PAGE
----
The Eccentric Lipidologist Revealed

What’s a lipidologist? Well, immediately we can see that the term’s Latin roots indicate that a lipidologist is someone who studies lipids. Ah, lipids: the dreaded cholesterol, et al. That seemed simple enough. A friend told me that a lipidologist practiced in Santa Fe, the only one in the whole state of New Mexico.

Okay, it’s a small state, population around 2 million, about half that of the city of Los Angeles, California. Only about 400 lipidologists work in the entire U.S. Why are they so rare? After all, blood lipids are a big deal these days. Interestingly, there is very little information in Wikipedia’s entry on Lipidology.

Despite its simple bad reputation, cholesterol is far more complicated than a mere matter of suppressing “bad” cholesterol and supporting “good” cholesterol in the bloodstream. The drug companies have worked hard to popularize the idea that cholesterol is “bad.” We produce cholesterol in the liver and we ingest it in the food we eat.

So, why do they cast cholesterol in such a bad light? Think drug company profits. I won’t get into the complex disputes over the efficacy and dangers of statin drugs in attempting to control cholesterol in the bloodstream. Or the role statins play in minimizing the risk of plaque building up in the coronary arteries. Suffice it to say, it is not all science.

artery.crossectionPicture to the left is a  Micrograph of an artery that supplies the heart showing significant atherosclerosis and marked luminal narrowing. Tissue has been stained using Masson’s trichrome. As Dr. M. explained, old plaque is scar tissue, and may not necessarily cause such blockage. High performance on a stress test indicates no blockage of cornonary arteries. Unlike new plaque, old plaque does not flake off, risking heart attack or stroke, unlike new plaque. However, both contain calcium, so measures of plaque do not distinguish between the two. So, you can have a very high score for plaque, pass the stress test indicating no blockage, and have low risk. Yet most cardiologists don’t make such distinctions; they just prescribe statins. If my arteries looked like the one in the picture here, I could not have passed the stress test with ease, as I did.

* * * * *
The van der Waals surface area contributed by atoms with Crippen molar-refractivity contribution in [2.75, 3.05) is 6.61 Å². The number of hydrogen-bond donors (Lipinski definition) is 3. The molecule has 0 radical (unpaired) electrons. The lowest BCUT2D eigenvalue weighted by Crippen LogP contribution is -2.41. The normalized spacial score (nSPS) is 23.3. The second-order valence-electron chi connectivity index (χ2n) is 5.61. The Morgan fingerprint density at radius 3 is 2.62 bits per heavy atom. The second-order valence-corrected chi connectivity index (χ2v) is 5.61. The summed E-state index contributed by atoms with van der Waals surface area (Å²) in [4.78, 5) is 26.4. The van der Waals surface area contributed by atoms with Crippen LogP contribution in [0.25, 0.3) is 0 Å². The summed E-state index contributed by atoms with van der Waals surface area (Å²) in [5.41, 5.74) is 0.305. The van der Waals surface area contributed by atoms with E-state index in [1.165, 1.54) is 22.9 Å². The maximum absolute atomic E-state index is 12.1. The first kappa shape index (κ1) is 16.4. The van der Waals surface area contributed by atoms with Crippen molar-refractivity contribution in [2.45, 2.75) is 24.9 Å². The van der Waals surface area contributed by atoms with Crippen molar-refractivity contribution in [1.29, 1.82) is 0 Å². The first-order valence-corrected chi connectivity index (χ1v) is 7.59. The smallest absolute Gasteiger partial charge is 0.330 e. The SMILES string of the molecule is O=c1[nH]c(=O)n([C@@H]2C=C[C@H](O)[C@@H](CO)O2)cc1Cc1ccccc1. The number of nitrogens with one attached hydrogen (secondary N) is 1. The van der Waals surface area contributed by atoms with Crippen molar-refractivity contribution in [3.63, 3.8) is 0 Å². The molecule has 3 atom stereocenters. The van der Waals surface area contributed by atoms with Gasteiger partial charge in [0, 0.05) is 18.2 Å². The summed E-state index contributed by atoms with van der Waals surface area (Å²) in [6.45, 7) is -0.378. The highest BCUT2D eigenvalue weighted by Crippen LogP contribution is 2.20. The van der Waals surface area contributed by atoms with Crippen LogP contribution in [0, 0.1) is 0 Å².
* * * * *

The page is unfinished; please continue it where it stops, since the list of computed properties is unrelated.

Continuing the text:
Dr. M. occupies a modest office in the local cluster of medical practices near the only hospital in Santa Fe. When I went to see him, he seemed in no hurry and spent an hour and a half with me. We had a very informative (for me) conversation about heart disease, medical practice, and the flaws of scientific practice in medicine in the U.S., where so many decisions are controlled by the insurance companies and where medical practices are dominated by the drug companies – otherwise known as “Big Pharma.”

When Dr. M. described the complex of bio-chemical, genetic, environmental, and behavioral elements that are involved with the multiple variable factors in the way cholesterol acts, I was impressed. No cardiologist had ever mentioned any of this stuff to me. It had always been a simple, “if your LDL is too high, take [the latest statin drug].” End of story.

The practice of medicine is too often a high-volume assembly-line operation that executes the “standard of care” in conformity to the specifications of Big Pharma and the medical insurance industry. Dr. M. does not play that game. He and a few other practicing medical scientists carefully measure the complex of interacting factors that may be at play in each individual and adjust treatments based on re-testing of bio-chemical and genetic factors and patient characteristics. Such doctors epitomize the scientific practice of medicine.

Medicine, it seems to me, should involve the scientific study and practice of treatments, traditional as well as modern, of potential benefit to patients. It requires carefully testing the efficacy of each treatment for a particular problem and adjusting treatment to the conditions of the individual patient. It is far more labor intensive than simple prescribing pills in accordance with the “standard of care.” I know only one lipidologist, but if he is representative of others in the specialty, then lipidology represents the best practices in medicine.